Presentation on theme: "The Human Mosaic CHAPTER FOUR"— Presentation transcript:
1 The Human Mosaic CHAPTER FOUR Speaking about Places:The Geography of Language
2 Introduction - Difference between Language and Dialect? - What is a Pidgin Language?- A Lingua Franca?- Are you Monolingual, Bilingual, or Polyglot?- Do you know any words you use that are not “English”?
6 I) Linguistic Culture Regions A. Language Families1) Indo-European Language FamilySlavic, Germanic, Romance, Iranic, Indic, Celtic, etc.Mother (English) Mutter (German) Madre (Spanish) Meter (Greek) Madar (Iran) Matka (Polish)What is behind the global significance of Indo-European languages?
8 a) Semitic (Arabic, Hebrew, Amharic) 2) Afro-Asiatic Familya) Semitic (Arabic, Hebrew, Amharic)b) Hamitic (Berbers, Tuaregs, Cushites)3) Other Language Familiesa) Altaic (Turkic, Mongolic)b) Niger-Congo (south of Sahara Desert; Swahili)c) Austronesian (Polynesian; Malay-Indonesian) d) Uralic Family (Finnish, Hungarian)e) Sino-Tibetan (Chinese, Burmese, Tibetan)f) Austro-Asiatic (Vietnamese and Cambodian)g) Other Families (Khoisan of the Kalahari; Dravidian of S-India; Native American tongues; Basque; etc.)- languages like Basque are “language isolates” as they do not have any genealogical relationship with other living languages
13 B) English Dialects in the United States - the use of “isoglosses” in geolinguistics- three major dialects in the United States:1) Northern Dialect2) Midland Dialect3) Southern DialectIs it soda, pop, or coke?Turnpike, parkway, interstate, or freeway?Buggies? Draws? Skeeter? Tater? Britches?Are you perhaps fixin' to do something?Ebonics and AAE: pidgin language or dialect?
14 Sign in Arab Quarter of Nazareth in north Israel
16 II) Linguistic Diffusion - 10,000 BP about 15,000 languages- today less than 6,000 languages- importance of relocation diffusion!A. Indo-European Diffusion- 9,000 BP in SE-Turkey- importance of agriculture in the diffusion- later dispersal of Latin, English, and RussianB. Austronesian Diffusion- 5,000 BP in SE-Asia- from New Zealand to Madagascar (!)- Polynesian and the study of Ward, Webb, and Levison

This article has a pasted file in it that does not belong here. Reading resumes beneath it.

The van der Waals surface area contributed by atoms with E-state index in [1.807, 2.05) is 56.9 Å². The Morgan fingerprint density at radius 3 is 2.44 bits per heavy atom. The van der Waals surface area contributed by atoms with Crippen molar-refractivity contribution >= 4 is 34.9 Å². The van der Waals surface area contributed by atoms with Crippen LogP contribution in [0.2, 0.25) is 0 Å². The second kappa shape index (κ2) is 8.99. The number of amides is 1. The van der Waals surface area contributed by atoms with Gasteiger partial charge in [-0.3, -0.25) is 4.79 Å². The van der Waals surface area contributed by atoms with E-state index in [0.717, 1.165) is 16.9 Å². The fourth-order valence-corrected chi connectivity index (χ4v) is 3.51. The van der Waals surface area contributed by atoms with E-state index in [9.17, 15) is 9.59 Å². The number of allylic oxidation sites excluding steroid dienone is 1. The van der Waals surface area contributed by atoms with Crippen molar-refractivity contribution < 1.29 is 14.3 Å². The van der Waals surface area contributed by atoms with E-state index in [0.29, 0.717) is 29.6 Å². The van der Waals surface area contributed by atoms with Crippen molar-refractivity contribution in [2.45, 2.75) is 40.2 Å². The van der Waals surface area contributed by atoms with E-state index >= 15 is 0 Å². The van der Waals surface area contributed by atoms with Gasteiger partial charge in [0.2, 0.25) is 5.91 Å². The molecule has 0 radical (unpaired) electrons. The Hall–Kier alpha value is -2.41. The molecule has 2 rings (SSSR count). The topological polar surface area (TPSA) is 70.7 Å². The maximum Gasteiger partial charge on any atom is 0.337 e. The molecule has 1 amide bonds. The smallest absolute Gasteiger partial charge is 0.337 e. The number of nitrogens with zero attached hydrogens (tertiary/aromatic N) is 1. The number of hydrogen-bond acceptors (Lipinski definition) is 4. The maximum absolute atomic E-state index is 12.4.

22 C. Searching for the Primordial Tongue (NOVA: “In Search of the Primordial Tongue”)- Nostratic in the Middle East about 12,000 to 20,000 BP (Indo-European, Uralic, Altaic, etc.) - Dene-Caucasian (Sino-Tibetan)- Na-Dene (American-Indian)- What is the Primordial Tongue of all these?D. Linguistic Globalization?Will continuing globalization create just a handful of dominating languages? What are the most likely candidates?
36 IV. Culturo-Linguistic Interaction A. Technology and Linguistic Dominance- role of agricultural revolution- writing (~ 6 millennium BP in Egypt & Sumeria)- Trans-Siberian Railroad vs. CyberspaceB. Language and Empire- Imperial Expansions and their resultC. Social Moral Model- Charles Withers’ study of conquered people Example of Native Americans- low social status- losing pride in one's culture- Bilingual People in the United States (~25%) vs. today (< 14%)WWI / Lusitania
37 D. Economic Development Model - example of Wales in the United Kingdom clearance model & changeover modelE. Language and Religion- Islam and Arabic- Latin and Roman Catholicism- Protestant Reformation and the Standardizationof the German language
39 V. Linguistic Landscapes A. Messages - "hostile" vs. "friendly" landscape- the big yellow MB. Toponyms (Place names)- Huntsville (specific “Hunts” / generic “ville”)- generic toponyms of the United States- Northern: Randolph CENTER, Orange SOUTH- Midland: PittsBURGH, HarrisBURGH- Southern: Cypress BAYOU, Gum GULLY
43 Aborigine specific toponym with English generic name
44 C. Toponyms and Cultures of the Past - Arabic place names on Iberian Peninsula Guadalquivir, Guadalajara- Native American place names in the U.S.- states, rivers, mountains, etc.- Spanish place names in the U.S.D. Toponyms and Environmental Modifications- Neuroth & Bayreuth- What about Frankfurt? Erfurt? Schweinfurt?